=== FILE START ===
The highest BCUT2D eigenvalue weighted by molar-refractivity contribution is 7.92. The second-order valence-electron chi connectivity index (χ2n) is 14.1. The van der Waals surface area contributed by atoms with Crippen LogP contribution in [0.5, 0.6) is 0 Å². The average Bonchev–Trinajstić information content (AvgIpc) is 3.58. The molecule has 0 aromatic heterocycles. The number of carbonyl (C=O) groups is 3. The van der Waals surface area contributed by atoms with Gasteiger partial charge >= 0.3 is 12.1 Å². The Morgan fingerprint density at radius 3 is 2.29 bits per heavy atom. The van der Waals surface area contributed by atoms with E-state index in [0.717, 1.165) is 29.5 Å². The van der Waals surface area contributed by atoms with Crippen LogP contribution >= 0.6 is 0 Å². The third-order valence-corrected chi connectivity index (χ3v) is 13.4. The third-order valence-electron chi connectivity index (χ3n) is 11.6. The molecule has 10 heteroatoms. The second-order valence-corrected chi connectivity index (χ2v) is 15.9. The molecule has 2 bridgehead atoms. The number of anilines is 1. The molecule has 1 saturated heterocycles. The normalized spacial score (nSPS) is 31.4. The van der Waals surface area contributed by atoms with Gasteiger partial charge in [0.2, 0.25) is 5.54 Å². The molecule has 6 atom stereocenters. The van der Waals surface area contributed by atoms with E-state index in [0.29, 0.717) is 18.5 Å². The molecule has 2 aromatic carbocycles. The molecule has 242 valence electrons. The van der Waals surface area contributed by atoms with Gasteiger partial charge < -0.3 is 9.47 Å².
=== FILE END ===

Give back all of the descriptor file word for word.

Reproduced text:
The highest BCUT2D eigenvalue weighted by molar-refractivity contribution is 7.92. The second-order valence-electron chi connectivity index (χ2n) is 14.1. The van der Waals surface area contributed by atoms with Crippen LogP contribution in [0.5, 0.6) is 0 Å². The average Bonchev–Trinajstić information content (AvgIpc) is 3.58. The molecule has 0 aromatic heterocycles. The number of carbonyl (C=O) groups is 3. The van der Waals surface area contributed by atoms with Gasteiger partial charge >= 0.3 is 12.1 Å². The Morgan fingerprint density at radius 3 is 2.29 bits per heavy atom. The van der Waals surface area contributed by atoms with E-state index in [0.717, 1.165) is 29.5 Å². The van der Waals surface area contributed by atoms with Crippen LogP contribution >= 0.6 is 0 Å². The third-order valence-corrected chi connectivity index (χ3v) is 13.4. The third-order valence-electron chi connectivity index (χ3n) is 11.6. The molecule has 10 heteroatoms. The second-order valence-corrected chi connectivity index (χ2v) is 15.9. The molecule has 2 bridgehead atoms. The number of anilines is 1. The molecule has 1 saturated heterocycles. The normalized spacial score (nSPS) is 31.4. The van der Waals surface area contributed by atoms with Gasteiger partial charge in [0.2, 0.25) is 5.54 Å². The molecule has 6 atom stereocenters. The van der Waals surface area contributed by atoms with E-state index in [0.29, 0.717) is 18.5 Å². The molecule has 2 aromatic carbocycles. The molecule has 242 valence electrons. The van der Waals surface area contributed by atoms with Gasteiger partial charge < -0.3 is 9.47 Å².